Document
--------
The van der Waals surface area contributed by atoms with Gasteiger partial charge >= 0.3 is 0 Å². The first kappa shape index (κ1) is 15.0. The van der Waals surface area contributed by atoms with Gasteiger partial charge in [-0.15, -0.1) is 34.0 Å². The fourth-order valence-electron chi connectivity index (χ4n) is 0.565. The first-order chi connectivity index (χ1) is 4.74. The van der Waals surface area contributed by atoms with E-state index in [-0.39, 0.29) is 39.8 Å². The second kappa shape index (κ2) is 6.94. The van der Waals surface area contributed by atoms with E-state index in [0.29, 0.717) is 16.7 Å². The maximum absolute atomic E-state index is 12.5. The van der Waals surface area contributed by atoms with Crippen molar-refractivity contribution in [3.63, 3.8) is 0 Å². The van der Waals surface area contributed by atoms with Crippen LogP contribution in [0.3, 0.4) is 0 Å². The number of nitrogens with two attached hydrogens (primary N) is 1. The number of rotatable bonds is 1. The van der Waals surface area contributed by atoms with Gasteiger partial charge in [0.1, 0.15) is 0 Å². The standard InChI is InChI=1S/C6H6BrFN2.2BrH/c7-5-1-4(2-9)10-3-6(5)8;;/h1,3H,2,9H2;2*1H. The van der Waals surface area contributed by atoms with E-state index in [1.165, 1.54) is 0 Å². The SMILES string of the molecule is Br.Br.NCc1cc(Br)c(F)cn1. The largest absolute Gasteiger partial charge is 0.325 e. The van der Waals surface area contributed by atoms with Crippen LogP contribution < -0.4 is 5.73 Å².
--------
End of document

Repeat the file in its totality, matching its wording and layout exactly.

The van der Waals surface area contributed by atoms with Gasteiger partial charge >= 0.3 is 0 Å². The first kappa shape index (κ1) is 15.0. The van der Waals surface area contributed by atoms with Gasteiger partial charge in [-0.15, -0.1) is 34.0 Å². The fourth-order valence-electron chi connectivity index (χ4n) is 0.565. The first-order chi connectivity index (χ1) is 4.74. The van der Waals surface area contributed by atoms with E-state index in [-0.39, 0.29) is 39.8 Å². The second kappa shape index (κ2) is 6.94. The van der Waals surface area contributed by atoms with E-state index in [0.29, 0.717) is 16.7 Å². The maximum absolute atomic E-state index is 12.5. The van der Waals surface area contributed by atoms with Crippen molar-refractivity contribution in [3.63, 3.8) is 0 Å². The van der Waals surface area contributed by atoms with Crippen LogP contribution in [0.3, 0.4) is 0 Å². The number of nitrogens with two attached hydrogens (primary N) is 1. The number of rotatable bonds is 1. The van der Waals surface area contributed by atoms with Gasteiger partial charge in [0.1, 0.15) is 0 Å². The standard InChI is InChI=1S/C6H6BrFN2.2BrH/c7-5-1-4(2-9)10-3-6(5)8;;/h1,3H,2,9H2;2*1H. The van der Waals surface area contributed by atoms with E-state index in [1.165, 1.54) is 0 Å². The SMILES string of the molecule is Br.Br.NCc1cc(Br)c(F)cn1. The largest absolute Gasteiger partial charge is 0.325 e. The van der Waals surface area contributed by atoms with Crippen LogP contribution < -0.4 is 5.73 Å².